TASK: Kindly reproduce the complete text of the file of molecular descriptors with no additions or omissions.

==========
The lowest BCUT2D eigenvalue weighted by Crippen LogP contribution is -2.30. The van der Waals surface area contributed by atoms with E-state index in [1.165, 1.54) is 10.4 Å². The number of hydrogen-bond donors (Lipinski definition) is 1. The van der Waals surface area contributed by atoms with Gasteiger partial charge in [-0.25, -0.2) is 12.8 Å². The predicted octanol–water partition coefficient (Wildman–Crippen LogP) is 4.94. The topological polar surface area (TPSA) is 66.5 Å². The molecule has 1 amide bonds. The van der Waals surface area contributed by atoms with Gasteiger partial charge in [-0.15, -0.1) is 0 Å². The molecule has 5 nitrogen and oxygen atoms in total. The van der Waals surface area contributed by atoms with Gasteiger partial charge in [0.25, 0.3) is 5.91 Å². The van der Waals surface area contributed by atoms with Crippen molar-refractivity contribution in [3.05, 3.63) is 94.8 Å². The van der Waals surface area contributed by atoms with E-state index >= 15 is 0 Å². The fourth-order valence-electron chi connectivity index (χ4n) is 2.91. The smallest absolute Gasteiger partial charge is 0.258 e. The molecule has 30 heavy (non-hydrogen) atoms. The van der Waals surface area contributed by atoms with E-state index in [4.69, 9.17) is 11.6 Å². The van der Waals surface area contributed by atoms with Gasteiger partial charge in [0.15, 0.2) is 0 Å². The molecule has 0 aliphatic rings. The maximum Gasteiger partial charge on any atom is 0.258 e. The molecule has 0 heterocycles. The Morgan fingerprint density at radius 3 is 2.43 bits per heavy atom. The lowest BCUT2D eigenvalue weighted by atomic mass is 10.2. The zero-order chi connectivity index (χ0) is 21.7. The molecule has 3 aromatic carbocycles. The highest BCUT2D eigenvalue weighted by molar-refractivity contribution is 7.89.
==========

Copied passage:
The lowest BCUT2D eigenvalue weighted by Crippen LogP contribution is -2.30. The van der Waals surface area contributed by atoms with E-state index in [1.165, 1.54) is 10.4 Å². The number of hydrogen-bond donors (Lipinski definition) is 1. The van der Waals surface area contributed by atoms with Gasteiger partial charge in [-0.25, -0.2) is 12.8 Å². The predicted octanol–water partition coefficient (Wildman–Crippen LogP) is 4.94. The topological polar surface area (TPSA) is 66.5 Å². The molecule has 1 amide bonds. The van der Waals surface area contributed by atoms with Gasteiger partial charge in [-0.15, -0.1) is 0 Å². The molecule has 5 nitrogen and oxygen atoms in total. The van der Waals surface area contributed by atoms with Gasteiger partial charge in [0.25, 0.3) is 5.91 Å². The van der Waals surface area contributed by atoms with Crippen molar-refractivity contribution in [3.05, 3.63) is 94.8 Å². The van der Waals surface area contributed by atoms with E-state index >= 15 is 0 Å². The fourth-order valence-electron chi connectivity index (χ4n) is 2.91. The smallest absolute Gasteiger partial charge is 0.258 e. The molecule has 30 heavy (non-hydrogen) atoms. The van der Waals surface area contributed by atoms with E-state index in [4.69, 9.17) is 11.6 Å². The van der Waals surface area contributed by atoms with Gasteiger partial charge in [0.15, 0.2) is 0 Å². The molecule has 0 aliphatic rings. The maximum Gasteiger partial charge on any atom is 0.258 e. The molecule has 0 heterocycles. The Morgan fingerprint density at radius 3 is 2.43 bits per heavy atom. The lowest BCUT2D eigenvalue weighted by atomic mass is 10.2. The zero-order chi connectivity index (χ0) is 21.7. The molecule has 3 aromatic carbocycles. The highest BCUT2D eigenvalue weighted by molar-refractivity contribution is 7.89.